Published in Underground, the SUI‘s publication, Jan 07:

Shannon Cave – An Update

by Steve Bus

Over the last 12 months or so the S3 group (a loose coalition of ex-uni cavers mostly made up from QUBCC) have been carrying out some exploration in Shannon cave. Within this period at least twelve trips have been made to George’s Choke, in the hope that a break-through can be achieved into the known passageway beyond. Beyond this choke is the carrot of 400-500 m of stomping passageway terminating in an undived sump with potentially a few unpushed leads. The dig itself is reputed to be around 20-25m long and has a notorious reputation for trying to entomb unwary cavers.

The first half of the boulder choke has now been shored with copious lengths of connected scaffold bars reinforced with concrete. However, we have now reached the ‘crux’ of the problem – a tight squeeze surrounded by loose boulders. On two of the trips the squeeze was pushed into a small chamber with a huge boulder (solid) making up the roof. Leading off is a small passage between secure boulders where the stream can be heard yet again. Unfortunately the way on has not been found but not all leads were pushed due to a combination of failing lights and the nasty habit of boulders in the squeeze conspiring to entomb us. The end of the small passageway must be very close to the break-through point. Plans have now been made to shore the squeeze before further progress is made.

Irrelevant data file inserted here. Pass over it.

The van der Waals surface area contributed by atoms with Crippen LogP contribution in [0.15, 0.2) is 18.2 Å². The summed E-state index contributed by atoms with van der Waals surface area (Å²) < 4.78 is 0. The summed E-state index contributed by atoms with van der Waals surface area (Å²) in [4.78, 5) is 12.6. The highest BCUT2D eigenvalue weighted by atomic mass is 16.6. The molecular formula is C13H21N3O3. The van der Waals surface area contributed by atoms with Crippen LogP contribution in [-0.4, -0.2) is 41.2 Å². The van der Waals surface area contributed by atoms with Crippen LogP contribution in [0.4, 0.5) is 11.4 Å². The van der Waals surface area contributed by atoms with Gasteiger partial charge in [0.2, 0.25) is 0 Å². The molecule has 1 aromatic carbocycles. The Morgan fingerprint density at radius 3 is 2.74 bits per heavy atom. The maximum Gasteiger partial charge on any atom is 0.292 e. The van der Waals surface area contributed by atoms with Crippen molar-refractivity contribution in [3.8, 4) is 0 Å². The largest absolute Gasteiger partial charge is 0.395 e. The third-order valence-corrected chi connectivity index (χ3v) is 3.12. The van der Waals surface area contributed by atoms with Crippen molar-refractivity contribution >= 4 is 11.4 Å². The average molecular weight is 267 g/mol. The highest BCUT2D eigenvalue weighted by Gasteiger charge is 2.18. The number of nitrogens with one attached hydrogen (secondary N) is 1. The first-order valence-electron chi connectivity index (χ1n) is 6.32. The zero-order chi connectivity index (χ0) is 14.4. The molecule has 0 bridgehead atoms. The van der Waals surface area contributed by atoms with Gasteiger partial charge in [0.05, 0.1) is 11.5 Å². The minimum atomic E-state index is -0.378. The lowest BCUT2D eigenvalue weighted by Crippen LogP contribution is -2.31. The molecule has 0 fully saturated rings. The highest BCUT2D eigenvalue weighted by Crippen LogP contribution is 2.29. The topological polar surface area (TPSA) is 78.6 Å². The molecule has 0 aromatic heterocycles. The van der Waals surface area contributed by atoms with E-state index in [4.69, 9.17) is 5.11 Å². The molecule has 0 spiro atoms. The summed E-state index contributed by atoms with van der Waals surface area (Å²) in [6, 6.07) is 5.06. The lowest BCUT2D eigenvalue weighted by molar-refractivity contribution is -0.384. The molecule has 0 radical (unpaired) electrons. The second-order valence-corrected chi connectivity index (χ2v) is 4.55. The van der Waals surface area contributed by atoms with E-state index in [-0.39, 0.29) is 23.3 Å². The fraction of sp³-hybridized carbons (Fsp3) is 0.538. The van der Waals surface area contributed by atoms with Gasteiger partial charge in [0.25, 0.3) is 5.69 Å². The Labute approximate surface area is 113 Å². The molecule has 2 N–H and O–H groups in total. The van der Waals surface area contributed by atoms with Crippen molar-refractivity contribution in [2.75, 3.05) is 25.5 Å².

During the long, long gear carrying trips to George’s choke, a number of high-level leads have been spotted. Several of these have now been climbed and at least 200m of passageway was found. On one particular outing a climb was pushed to 15m above the streamway whereby a ‘bold’ step lead into a high-level oxbow approximately 40 m long. The passage contains many impressive formations but the crowning glory are the helectites, some of which are at least 10 inches long (see photo [coming soon – Ed.] ). These high-level passageways appear to be found anywhere you dare to climb up, though when you look at the roof you’ll understand why more have not been pushed!

A survey of the new passageways in relation to the main Shannon cave will be made as soon as George’s choke succumbs to the digging onslaught.



The digging noticeboard has been fairly quiet recently but QUBCC diggers (and others) have not been. We’ve been quietly moving equipment down to our next project in Shannon Cave which will either be George’s Choke or the terminal choke upstream Mistake passage. The trip to this region of the caves takes about 2.5 hours without any gear but loaded down with scaffolding bars can take up to 4.5 hours.

Over the last 6 months since the breakthrough there have been at least 12 trips (5 to the end) and we’ve managed to find three large high level chambers along the streamway with potential for many more.